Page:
401(k) plans are seen as savings and investing vehicles. However, they should also be viewed as retirement plans.
If employers and employees take that view, some needed changes will follow.
When viewed as retirement plans, employees must make three fundamental decisions. Should I join the plan? How much should I contribute from each paycheck to have enough money for retirement? How should I invest that money?
The answer to the first question is obvious. Yes, you should join the plan. I will save the investing question for another day. I want to focus on the hardest question to answer–how much to contribute—or “defer”—out of each paycheck.
Here are some thoughts about that.
First, employees should always contribute enough to get the full employer match. That may not be a perfect answer, but it’s good advice. When your employer is willing to match your deferrals, it is “free money.” For example, if an employer is willing to match 50 cents to ever dollar deferred, up to 6% of deferrals, employees should almost always defer 6% of pay.
While that’s a good answer, it is overly simplistic. The better answer is that employees should save enough to have a reasonably secure retirement. In other words, a participant’s account balance at retirement should have enough money to generate the monthly income needed for a comfortable retirement, taking into account social security and other savings. But, how much is that?
To calculate the amount that’s needed, you need to make assumptions about investment earnings in your 401(k) account, future inflation rates, retirement date, life expectancy in retirement, and so on. Those are actuarial calculations based on assumptions about the future. It’s not realistic to expect people to know how to do that.
If that won’t work, what will? Here are some answers. These are best practices; they aren’t legal requirements.
Employers should provide, at the least, these four services to their employees:
Retirement Income Projections
Employees should be given an annual statement of projected retirement income based on their account balances and an estimate of their social security retirement benefits. Most 401(k) providers already offer this service. These projections won’t be perfect, but they are a lot better than not knowing at all.
Gap analysis looks at the projection of retirement income and whether an employee is on schedule or behind schedule, based on a reasonable goal for retirement income. If an employee is behind schedule, gap analysis suggests an increase in the amount of deferrals needed to close the gap or, in other words, to get back on schedule.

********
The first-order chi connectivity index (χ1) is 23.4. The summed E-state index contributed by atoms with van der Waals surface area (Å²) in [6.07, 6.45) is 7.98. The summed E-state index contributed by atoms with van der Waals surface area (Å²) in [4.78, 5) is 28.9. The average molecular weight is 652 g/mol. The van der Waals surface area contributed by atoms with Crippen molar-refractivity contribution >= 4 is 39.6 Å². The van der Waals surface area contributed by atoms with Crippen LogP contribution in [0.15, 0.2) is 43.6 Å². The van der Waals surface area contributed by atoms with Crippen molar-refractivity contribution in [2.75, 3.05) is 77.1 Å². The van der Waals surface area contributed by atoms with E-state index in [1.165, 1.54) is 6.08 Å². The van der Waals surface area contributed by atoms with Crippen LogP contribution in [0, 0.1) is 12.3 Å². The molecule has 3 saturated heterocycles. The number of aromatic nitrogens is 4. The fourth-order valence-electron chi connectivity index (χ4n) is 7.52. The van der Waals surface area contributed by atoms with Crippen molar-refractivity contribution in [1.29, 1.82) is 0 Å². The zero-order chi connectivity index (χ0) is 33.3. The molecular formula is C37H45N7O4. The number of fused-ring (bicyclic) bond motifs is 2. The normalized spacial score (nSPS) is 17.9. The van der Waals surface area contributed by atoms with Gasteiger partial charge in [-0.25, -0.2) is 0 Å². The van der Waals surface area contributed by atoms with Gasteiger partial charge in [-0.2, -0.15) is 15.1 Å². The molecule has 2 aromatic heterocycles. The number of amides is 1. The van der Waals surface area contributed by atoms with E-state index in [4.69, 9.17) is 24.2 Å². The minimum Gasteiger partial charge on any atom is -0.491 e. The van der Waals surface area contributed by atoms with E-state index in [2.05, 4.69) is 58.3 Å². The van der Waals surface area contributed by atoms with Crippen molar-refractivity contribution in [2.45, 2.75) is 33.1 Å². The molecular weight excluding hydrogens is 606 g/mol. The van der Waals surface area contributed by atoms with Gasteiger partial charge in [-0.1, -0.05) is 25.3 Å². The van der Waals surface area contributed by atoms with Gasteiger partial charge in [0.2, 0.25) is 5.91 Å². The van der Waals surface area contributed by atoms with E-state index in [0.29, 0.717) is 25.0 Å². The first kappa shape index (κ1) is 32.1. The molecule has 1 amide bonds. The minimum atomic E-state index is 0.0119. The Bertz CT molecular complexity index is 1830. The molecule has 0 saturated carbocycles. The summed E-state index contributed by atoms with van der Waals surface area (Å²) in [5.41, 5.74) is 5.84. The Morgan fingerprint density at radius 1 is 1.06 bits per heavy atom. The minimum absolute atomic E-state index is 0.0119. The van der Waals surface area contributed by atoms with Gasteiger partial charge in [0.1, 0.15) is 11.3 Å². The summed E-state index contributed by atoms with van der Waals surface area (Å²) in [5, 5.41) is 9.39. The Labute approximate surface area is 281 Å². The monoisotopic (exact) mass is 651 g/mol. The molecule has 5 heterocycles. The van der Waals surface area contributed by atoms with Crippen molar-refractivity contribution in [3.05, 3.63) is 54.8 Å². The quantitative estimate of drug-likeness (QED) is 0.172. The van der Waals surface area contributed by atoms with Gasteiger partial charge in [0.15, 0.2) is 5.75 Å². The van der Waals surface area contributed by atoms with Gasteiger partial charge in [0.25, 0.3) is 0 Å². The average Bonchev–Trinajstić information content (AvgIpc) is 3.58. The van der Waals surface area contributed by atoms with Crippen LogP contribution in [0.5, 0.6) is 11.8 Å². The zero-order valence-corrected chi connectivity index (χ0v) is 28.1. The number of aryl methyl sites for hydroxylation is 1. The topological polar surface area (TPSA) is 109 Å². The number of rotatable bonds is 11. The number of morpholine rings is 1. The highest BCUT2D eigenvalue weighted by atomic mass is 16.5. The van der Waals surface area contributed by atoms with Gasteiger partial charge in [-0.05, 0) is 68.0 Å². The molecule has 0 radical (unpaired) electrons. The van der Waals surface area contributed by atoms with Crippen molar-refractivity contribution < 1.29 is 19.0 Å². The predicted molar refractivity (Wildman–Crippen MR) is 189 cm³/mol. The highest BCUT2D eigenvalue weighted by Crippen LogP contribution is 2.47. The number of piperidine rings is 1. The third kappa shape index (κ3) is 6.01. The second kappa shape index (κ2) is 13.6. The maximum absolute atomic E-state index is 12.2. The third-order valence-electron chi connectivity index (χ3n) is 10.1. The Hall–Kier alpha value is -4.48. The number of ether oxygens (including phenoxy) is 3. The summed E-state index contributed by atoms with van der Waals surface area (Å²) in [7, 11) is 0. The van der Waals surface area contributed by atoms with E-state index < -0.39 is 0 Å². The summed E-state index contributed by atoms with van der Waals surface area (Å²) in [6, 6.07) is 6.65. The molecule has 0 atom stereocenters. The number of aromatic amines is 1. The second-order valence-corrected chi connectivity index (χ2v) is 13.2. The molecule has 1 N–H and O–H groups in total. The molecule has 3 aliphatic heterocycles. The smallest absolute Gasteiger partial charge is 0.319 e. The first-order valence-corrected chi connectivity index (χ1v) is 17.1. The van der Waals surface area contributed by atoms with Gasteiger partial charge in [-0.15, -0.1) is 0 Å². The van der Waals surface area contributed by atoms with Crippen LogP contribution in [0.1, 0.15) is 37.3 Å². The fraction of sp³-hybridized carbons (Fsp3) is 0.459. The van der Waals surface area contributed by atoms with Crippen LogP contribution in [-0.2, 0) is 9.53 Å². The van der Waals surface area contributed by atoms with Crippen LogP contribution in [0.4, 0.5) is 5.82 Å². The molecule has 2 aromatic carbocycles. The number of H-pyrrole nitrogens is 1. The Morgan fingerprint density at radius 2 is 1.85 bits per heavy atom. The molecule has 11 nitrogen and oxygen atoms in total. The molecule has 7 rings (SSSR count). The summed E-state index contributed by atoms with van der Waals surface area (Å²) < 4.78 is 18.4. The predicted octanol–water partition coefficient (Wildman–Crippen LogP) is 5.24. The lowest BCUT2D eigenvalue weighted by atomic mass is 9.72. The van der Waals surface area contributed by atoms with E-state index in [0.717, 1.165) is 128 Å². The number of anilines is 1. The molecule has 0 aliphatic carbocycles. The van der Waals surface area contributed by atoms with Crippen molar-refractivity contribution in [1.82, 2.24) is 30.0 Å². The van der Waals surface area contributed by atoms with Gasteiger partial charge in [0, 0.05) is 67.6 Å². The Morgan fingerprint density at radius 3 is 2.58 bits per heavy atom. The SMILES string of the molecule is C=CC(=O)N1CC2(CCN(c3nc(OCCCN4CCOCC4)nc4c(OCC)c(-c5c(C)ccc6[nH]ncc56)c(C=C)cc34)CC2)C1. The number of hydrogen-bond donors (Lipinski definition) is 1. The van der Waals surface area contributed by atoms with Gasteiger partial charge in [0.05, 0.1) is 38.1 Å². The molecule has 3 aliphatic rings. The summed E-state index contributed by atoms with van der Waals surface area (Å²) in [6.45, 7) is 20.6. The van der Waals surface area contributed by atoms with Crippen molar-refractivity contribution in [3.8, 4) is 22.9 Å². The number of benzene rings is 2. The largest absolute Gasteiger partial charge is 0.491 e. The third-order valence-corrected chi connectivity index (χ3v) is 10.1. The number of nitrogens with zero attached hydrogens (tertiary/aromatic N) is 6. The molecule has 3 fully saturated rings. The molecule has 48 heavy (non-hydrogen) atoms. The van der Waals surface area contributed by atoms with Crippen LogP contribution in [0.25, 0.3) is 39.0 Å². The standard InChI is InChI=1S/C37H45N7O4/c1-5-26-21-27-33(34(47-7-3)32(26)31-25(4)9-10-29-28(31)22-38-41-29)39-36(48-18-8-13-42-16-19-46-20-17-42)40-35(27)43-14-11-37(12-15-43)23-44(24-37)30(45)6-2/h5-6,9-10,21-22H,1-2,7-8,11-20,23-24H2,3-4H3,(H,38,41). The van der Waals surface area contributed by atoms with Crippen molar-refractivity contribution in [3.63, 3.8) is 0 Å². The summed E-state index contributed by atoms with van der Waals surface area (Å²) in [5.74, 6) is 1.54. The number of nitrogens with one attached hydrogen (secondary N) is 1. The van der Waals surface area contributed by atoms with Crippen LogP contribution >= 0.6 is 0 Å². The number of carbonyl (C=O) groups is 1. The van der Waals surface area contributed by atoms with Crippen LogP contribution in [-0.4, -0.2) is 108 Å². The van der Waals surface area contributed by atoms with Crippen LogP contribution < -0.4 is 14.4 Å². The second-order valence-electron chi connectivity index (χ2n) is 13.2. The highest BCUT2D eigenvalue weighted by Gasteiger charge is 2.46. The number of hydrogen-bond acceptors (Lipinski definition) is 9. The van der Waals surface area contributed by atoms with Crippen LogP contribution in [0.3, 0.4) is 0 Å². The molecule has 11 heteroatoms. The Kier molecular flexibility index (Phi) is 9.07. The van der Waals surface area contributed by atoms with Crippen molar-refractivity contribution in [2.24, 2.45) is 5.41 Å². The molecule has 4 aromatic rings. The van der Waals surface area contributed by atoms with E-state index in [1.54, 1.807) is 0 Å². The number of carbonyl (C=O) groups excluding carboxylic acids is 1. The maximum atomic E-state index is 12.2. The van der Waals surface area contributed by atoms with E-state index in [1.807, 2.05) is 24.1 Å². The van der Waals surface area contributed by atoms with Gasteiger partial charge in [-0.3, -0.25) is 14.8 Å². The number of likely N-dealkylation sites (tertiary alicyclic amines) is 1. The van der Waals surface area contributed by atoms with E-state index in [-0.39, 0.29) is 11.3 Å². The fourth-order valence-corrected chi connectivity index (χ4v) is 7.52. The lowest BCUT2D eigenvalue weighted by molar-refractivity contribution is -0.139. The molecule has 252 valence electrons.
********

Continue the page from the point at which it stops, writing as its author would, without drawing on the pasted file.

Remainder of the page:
A Website Calculator
To the extent that an employee, or an employee’s spouse, has other assets, a website calculator allows the employee to include other information and make a more individualized projection. It also allows employees to change the assumptions, for example, the assumed retirement age, and to see how that changes the outcome. Most providers already offer this service. However, employers should make sure that the employees know about it
Most 401(k) plans offer, through their advisors and providers, 401(k) education for participants. That education focuses on saving and investing, rather than retirement income. That needs to change. While education about saving and investing are important when an employee starts participating, it doesn’t fill the need. For the latter part of an employee’s participation in a plan—let’s say for employees 50 and older, the education should focus on retirement income. Older employees can be given guidance about the amount of savings and income needed for retirement, based on the employee’s individual circumstances.
The key is for employers to understand that employees need these services, to know that they are available, and to ask their providers to offer the services to their employees.
Obviously, if your employer offers those services, you need to take advantage of them. It’s up to you to review and understand the information, to make decisions, and to implement those decisions. Your employer and the service providers can only go so far.
However, if those services are not available, or if you don’t know if they are, you should ask your employer to talk to the 401(k) provider about offering them.
In the 401(k) world, the burden is ultimately on the employee. However, employers and service providers can take steps to make that job a little easier.
View Original Post